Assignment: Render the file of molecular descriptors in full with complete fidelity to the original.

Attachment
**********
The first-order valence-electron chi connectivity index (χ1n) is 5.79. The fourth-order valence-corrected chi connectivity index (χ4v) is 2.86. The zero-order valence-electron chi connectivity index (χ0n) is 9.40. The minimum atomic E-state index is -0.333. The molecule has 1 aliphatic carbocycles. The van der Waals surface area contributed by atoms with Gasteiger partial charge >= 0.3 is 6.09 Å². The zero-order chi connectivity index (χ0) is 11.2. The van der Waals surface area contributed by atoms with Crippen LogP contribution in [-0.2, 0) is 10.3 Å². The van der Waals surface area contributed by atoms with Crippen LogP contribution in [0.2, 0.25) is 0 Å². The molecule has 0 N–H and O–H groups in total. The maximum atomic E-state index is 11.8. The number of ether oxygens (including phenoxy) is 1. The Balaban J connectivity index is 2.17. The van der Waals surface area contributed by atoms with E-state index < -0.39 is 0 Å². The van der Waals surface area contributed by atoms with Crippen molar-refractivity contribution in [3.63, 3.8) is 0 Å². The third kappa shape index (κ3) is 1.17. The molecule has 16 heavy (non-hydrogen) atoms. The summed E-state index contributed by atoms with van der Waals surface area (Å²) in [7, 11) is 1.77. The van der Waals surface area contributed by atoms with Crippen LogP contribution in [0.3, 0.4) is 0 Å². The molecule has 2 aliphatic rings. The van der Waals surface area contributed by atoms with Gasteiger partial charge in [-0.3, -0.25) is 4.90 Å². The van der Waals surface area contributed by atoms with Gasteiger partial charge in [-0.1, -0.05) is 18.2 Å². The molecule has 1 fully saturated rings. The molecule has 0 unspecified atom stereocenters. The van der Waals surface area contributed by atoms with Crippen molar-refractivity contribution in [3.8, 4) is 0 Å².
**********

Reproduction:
The first-order valence-electron chi connectivity index (χ1n) is 5.79. The fourth-order valence-corrected chi connectivity index (χ4v) is 2.86. The zero-order valence-electron chi connectivity index (χ0n) is 9.40. The minimum atomic E-state index is -0.333. The molecule has 1 aliphatic carbocycles. The van der Waals surface area contributed by atoms with Gasteiger partial charge >= 0.3 is 6.09 Å². The zero-order chi connectivity index (χ0) is 11.2. The van der Waals surface area contributed by atoms with Crippen LogP contribution in [-0.2, 0) is 10.3 Å². The van der Waals surface area contributed by atoms with Crippen LogP contribution in [0.2, 0.25) is 0 Å². The molecule has 0 N–H and O–H groups in total. The maximum atomic E-state index is 11.8. The number of ether oxygens (including phenoxy) is 1. The Balaban J connectivity index is 2.17. The van der Waals surface area contributed by atoms with E-state index < -0.39 is 0 Å². The van der Waals surface area contributed by atoms with Crippen molar-refractivity contribution in [3.63, 3.8) is 0 Å². The third kappa shape index (κ3) is 1.17. The molecule has 16 heavy (non-hydrogen) atoms. The summed E-state index contributed by atoms with van der Waals surface area (Å²) in [7, 11) is 1.77. The van der Waals surface area contributed by atoms with Crippen LogP contribution in [0.3, 0.4) is 0 Å². The molecule has 2 aliphatic rings. The van der Waals surface area contributed by atoms with Gasteiger partial charge in [-0.3, -0.25) is 4.90 Å². The van der Waals surface area contributed by atoms with Gasteiger partial charge in [-0.1, -0.05) is 18.2 Å². The molecule has 1 fully saturated rings. The molecule has 0 unspecified atom stereocenters. The van der Waals surface area contributed by atoms with Crippen molar-refractivity contribution in [3.8, 4) is 0 Å².